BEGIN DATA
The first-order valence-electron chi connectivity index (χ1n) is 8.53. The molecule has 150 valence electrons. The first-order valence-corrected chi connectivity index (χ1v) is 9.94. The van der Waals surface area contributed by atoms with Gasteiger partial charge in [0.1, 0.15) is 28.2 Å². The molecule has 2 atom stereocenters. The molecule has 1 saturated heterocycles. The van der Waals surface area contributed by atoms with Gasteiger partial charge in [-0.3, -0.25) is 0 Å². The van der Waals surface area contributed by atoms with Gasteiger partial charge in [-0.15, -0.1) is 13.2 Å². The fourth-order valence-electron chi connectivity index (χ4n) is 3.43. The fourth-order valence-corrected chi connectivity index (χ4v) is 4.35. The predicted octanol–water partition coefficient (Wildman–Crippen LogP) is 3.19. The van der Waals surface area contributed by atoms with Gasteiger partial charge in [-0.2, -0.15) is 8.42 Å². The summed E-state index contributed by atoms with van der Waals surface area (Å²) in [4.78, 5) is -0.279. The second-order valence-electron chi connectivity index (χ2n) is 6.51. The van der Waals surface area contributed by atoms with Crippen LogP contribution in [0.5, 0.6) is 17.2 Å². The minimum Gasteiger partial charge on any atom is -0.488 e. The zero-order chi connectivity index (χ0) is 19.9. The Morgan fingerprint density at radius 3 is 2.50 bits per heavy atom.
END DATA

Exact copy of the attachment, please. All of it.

The first-order valence-electron chi connectivity index (χ1n) is 8.53. The molecule has 150 valence electrons. The first-order valence-corrected chi connectivity index (χ1v) is 9.94. The van der Waals surface area contributed by atoms with Gasteiger partial charge in [0.1, 0.15) is 28.2 Å². The molecule has 2 atom stereocenters. The molecule has 1 saturated heterocycles. The van der Waals surface area contributed by atoms with Gasteiger partial charge in [-0.3, -0.25) is 0 Å². The van der Waals surface area contributed by atoms with Gasteiger partial charge in [-0.15, -0.1) is 13.2 Å². The fourth-order valence-electron chi connectivity index (χ4n) is 3.43. The fourth-order valence-corrected chi connectivity index (χ4v) is 4.35. The predicted octanol–water partition coefficient (Wildman–Crippen LogP) is 3.19. The van der Waals surface area contributed by atoms with Gasteiger partial charge in [-0.2, -0.15) is 8.42 Å². The summed E-state index contributed by atoms with van der Waals surface area (Å²) in [4.78, 5) is -0.279. The second-order valence-electron chi connectivity index (χ2n) is 6.51. The van der Waals surface area contributed by atoms with Crippen LogP contribution in [0.5, 0.6) is 17.2 Å². The minimum Gasteiger partial charge on any atom is -0.488 e. The zero-order chi connectivity index (χ0) is 19.9. The Morgan fingerprint density at radius 3 is 2.50 bits per heavy atom.